Thursday, March 24, 2016

Maundy Thursday

On the first day of Unleavened Bread, when the Passover lamb is sacrificed, Jesus’s disciples said to him, “Where do you want us to go and make the preparations for you to eat the Passover?” So he sent two of his disciples, saying to them, “Go into the city, and a man carrying a jar of water will meet you; follow him, and wherever he enters, say to the owner of the house, ‘The Teacher asks, Where is my guest room where I may eat the Passover with my disciples?’ He will show you a large room upstairs, furnished and ready. Make preparations for us there.” So the disciples set out and went to the city, and found everything as he had told them; and they prepared the Passover meal.
When it was evening, he came with the twelve. And when they had taken their places and were eating, Jesus said, “Truly I tell you, one of you will betray me, one who is eating with me.” They began to be distressed and to say to him one after another, “Surely, not I?” He said to them, “It is one of the twelve, one who is dipping bread into the bowl with me. For the Son of Man goes as it is written of him, but woe to that one by whom the Son of Man is betrayed! It would have been better for that one not to have been born.”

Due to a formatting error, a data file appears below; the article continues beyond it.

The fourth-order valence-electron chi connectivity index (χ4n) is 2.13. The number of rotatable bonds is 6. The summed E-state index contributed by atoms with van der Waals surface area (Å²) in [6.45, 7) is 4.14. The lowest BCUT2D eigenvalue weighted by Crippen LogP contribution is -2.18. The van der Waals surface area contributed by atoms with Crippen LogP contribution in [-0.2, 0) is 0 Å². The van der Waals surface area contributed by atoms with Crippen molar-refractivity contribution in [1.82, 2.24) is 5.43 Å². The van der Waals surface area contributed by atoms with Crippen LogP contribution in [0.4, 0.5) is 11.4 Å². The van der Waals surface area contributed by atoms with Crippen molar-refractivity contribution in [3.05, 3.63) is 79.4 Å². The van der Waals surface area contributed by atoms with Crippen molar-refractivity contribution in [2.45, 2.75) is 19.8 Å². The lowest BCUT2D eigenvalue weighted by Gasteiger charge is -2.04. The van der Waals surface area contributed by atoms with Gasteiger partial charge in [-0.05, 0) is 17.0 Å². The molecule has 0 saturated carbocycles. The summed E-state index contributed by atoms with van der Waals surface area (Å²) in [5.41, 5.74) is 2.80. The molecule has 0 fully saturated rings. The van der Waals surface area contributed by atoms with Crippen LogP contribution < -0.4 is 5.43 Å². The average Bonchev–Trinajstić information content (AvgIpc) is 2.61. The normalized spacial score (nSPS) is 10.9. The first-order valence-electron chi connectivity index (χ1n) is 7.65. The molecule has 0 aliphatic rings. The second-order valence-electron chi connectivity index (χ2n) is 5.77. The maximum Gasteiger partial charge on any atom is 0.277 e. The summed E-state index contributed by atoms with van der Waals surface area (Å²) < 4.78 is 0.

While they were eating, he took a loaf of bread, and after blessing it he broke it, gave it to them, and said, “Take; this is my body.” Then he took a cup, and after giving thanks he gave it to them, and all of them drank from it. He said to them, “This is my blood of the covenant, which is poured out for many. Truly I tell you, I will never again drink of the fruit of the vine until that day when I drink it new in the kingdom of God.” Mark 14:12-25 

Some folks have considered how Christ can be in our simple bread and wine, how we understand an ongoing presence in this simple gifts. As a mom of three, I know what it means to give my body for another, and I see in the features - eyes, face and hands of my grandchildren - the presence of those who they could not have known. We are related across universes, even when we are seemingly alone or far away. God's presence in the simple bread and wine is part of being family, being related, being children of the living God.

Today as we reflect on the last supper, the foot washing, and all the passion that is to come, I invite us all to recognize ourselves in the people present with Jesus. The deniers and the faithful, the friends and the plotters, the confused and brokenhearted, all were there with Jesus that night. The passion that swirled around made them all part of an eternal scene, made them all witnesses to God's love that was offered for the redemption and renewal of the whole world. And this is our family story, the story of our people.

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